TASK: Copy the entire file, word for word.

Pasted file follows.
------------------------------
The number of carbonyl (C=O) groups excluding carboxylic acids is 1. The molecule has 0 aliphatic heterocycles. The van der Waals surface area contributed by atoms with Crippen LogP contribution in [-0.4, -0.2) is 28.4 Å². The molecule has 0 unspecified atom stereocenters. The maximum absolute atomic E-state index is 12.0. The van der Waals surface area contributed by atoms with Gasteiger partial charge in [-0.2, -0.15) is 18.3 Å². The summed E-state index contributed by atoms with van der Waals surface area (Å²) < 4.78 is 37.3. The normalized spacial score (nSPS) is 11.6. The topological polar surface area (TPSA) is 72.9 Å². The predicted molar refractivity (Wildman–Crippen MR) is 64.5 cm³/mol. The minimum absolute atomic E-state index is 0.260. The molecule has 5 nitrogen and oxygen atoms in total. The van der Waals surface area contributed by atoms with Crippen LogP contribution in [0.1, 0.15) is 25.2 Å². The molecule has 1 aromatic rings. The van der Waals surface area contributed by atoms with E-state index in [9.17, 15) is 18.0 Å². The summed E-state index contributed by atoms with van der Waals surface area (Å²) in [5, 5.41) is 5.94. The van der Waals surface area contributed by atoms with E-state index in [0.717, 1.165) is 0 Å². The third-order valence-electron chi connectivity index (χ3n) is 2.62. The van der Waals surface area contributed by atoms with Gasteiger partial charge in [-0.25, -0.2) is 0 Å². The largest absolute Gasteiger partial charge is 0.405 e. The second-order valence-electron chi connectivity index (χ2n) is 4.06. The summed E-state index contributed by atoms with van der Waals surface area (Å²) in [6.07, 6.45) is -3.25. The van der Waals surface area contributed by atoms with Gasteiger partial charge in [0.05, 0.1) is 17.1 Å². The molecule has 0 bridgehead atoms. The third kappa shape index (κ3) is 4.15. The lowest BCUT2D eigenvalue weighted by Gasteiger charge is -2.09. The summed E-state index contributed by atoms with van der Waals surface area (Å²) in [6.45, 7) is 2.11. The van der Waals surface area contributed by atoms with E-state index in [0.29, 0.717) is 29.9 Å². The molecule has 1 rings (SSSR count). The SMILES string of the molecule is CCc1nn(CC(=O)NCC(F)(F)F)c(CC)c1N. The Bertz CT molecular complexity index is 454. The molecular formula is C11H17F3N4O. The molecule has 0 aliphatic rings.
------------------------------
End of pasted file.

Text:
The number of carbonyl (C=O) groups excluding carboxylic acids is 1. The molecule has 0 aliphatic heterocycles. The van der Waals surface area contributed by atoms with Crippen LogP contribution in [-0.4, -0.2) is 28.4 Å². The molecule has 0 unspecified atom stereocenters. The maximum absolute atomic E-state index is 12.0. The van der Waals surface area contributed by atoms with Gasteiger partial charge in [-0.2, -0.15) is 18.3 Å². The summed E-state index contributed by atoms with van der Waals surface area (Å²) < 4.78 is 37.3. The normalized spacial score (nSPS) is 11.6. The topological polar surface area (TPSA) is 72.9 Å². The predicted molar refractivity (Wildman–Crippen MR) is 64.5 cm³/mol. The minimum absolute atomic E-state index is 0.260. The molecule has 5 nitrogen and oxygen atoms in total. The van der Waals surface area contributed by atoms with Crippen LogP contribution in [0.1, 0.15) is 25.2 Å². The molecule has 1 aromatic rings. The van der Waals surface area contributed by atoms with E-state index in [9.17, 15) is 18.0 Å². The summed E-state index contributed by atoms with van der Waals surface area (Å²) in [5, 5.41) is 5.94. The van der Waals surface area contributed by atoms with E-state index in [0.717, 1.165) is 0 Å². The third-order valence-electron chi connectivity index (χ3n) is 2.62. The van der Waals surface area contributed by atoms with Gasteiger partial charge in [-0.25, -0.2) is 0 Å². The largest absolute Gasteiger partial charge is 0.405 e. The second-order valence-electron chi connectivity index (χ2n) is 4.06. The summed E-state index contributed by atoms with van der Waals surface area (Å²) in [6.07, 6.45) is -3.25. The van der Waals surface area contributed by atoms with Gasteiger partial charge in [0.05, 0.1) is 17.1 Å². The molecule has 0 bridgehead atoms. The third kappa shape index (κ3) is 4.15. The lowest BCUT2D eigenvalue weighted by Gasteiger charge is -2.09. The summed E-state index contributed by atoms with van der Waals surface area (Å²) in [6.45, 7) is 2.11. The van der Waals surface area contributed by atoms with E-state index in [0.29, 0.717) is 29.9 Å². The molecule has 1 rings (SSSR count). The SMILES string of the molecule is CCc1nn(CC(=O)NCC(F)(F)F)c(CC)c1N. The Bertz CT molecular complexity index is 454. The molecular formula is C11H17F3N4O. The molecule has 0 aliphatic rings.